When the above pixelated polarization camera is used as an imaging polarimeter, the source is imaged directly on to the polarization array (PA). The data related to each super pixel shown in Fig. 2 can be expressed using Eq. (1) to determine the Stokes vector (S) pertaining to that super pixel in terms of the counts registered by the camera from the four pixels constituting that super pixel. In Eq. (1), the quantities , , , and are the intensities of the linear polarization components at 0, 45, 90, and 135 deg, respectively, and the and are the left and right circular polarization components, respectively. However, in the micropolarizer array pertaining to this camera that contains only linear polarizers embedded into each pixel according to the pattern shown in Fig. 2, we can determine only , , and components of the Stokes vector. In order to determine , we would need additional optical components such as a waveplate introduced into the camera, which will definitely compromise the simplicity and the instantaneous imaging capability of the camera. This inadequacy does not serve as a limitation in our work because the source we plan to image is linearly polarized as elaborated below.
In solar astronomy, we always assume to be zero in the visible light region of the solar corona although it is not true in the infrared, microwave regions, and beyond. This assumption is based on the fact that the F and K coronal brightness that brighten the solar corona are completely unpolarized and completely linearly polarized, respectively, at least up to a coronal height of from the sun center. For example, space-based solar coronagraphs, such as the coronagraph instruments C1, C2, and C3 on-board the Solar and Heliospheric Observatory (SOHO) spacecraft and the coronagraph instruments COR 1 and COR 2 on-board the STEREO spacecraft that measure the K-coronal brightness, are only equipped with a linear polarizer mounted on a motorized wheel to enable taking three images by rotating the linear polarizer through intervals of 120 deg to determine the linearly polarized brightness that pertains to the K-corona. Similarly, ground-based coronagraph, such as MK4 at Mauna Loa Solar Observatory (MLSO), Hawaii, measures the linearly polarized brightness of the solar corona by turning a linear polarizer through three angles at intervals of 120 deg. As such, in the context of the ISCORE instrument that operates in the visible light region and functions like a solar coronagraph that uses the moon to occult the sun, the term polarized brightness will always mean linearly polarized brightness and will always be zero and will reflect this fact in Eq. (1) and all subsequent equations:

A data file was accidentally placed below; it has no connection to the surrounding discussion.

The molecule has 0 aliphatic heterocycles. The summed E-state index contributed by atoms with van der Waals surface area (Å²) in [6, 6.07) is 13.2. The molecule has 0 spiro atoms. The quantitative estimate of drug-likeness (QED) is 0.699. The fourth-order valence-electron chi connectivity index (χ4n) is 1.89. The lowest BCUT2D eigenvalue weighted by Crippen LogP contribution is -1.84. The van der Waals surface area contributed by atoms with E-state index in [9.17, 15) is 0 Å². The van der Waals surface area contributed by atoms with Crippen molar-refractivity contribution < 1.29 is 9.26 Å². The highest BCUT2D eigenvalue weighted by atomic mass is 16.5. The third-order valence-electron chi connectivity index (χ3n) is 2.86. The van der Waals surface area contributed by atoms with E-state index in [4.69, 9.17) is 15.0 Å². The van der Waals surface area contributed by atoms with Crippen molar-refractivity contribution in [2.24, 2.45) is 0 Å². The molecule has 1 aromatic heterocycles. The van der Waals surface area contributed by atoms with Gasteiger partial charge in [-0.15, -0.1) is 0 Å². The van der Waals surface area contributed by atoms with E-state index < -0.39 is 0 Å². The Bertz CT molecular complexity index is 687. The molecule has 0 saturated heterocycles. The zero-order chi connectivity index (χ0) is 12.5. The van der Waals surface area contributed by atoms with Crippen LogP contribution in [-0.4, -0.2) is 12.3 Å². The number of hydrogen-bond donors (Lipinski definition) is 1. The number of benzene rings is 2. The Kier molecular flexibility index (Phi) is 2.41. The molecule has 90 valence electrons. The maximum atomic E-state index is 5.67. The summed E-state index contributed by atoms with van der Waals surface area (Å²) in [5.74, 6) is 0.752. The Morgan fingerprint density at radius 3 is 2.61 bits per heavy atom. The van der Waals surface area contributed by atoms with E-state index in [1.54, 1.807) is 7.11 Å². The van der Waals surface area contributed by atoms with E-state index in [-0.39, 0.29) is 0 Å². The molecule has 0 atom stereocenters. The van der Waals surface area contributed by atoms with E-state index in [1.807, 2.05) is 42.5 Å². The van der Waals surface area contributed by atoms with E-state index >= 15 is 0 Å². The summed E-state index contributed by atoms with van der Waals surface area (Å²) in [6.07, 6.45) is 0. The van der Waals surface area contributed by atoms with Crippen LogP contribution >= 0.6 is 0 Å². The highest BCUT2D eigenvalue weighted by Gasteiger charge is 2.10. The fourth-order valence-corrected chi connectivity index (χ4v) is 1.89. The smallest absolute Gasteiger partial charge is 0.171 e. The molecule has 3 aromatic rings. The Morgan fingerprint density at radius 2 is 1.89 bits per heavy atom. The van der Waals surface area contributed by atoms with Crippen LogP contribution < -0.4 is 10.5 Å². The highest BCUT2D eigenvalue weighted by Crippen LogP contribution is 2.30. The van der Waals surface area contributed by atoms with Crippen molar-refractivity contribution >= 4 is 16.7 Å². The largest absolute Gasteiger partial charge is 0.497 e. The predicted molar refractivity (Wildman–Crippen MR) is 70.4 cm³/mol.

Equation (2) shows the relation among the total brightness (tB), the degree of linear polarization (DOLP), the linearly polarized brightness (pB), and the angle of linear polarization (AOLP) of the incident light relative to the detector axis and the Stokes vectors , , , and :
Our next step is to derive, from first principles, the relation among the Stokes vectors , , , and and the measured intensities , , , and in Eq. (1) in a super pixel. The four orientations of the four linear polarizers embedded in the four pixels in a super pixel are equivalent to rotating a linear polarizer through the four angles in a beam containing unpolarized and linearly polarized light. Then applying the Malus law for the four orientations of the linear polarizer, we obtain Eq. (3), where , , , and are the total intensity, linearly polarized intensity and unpolarized intensity and angle between the plane of polarization and the reference direction, respectively, of the beam: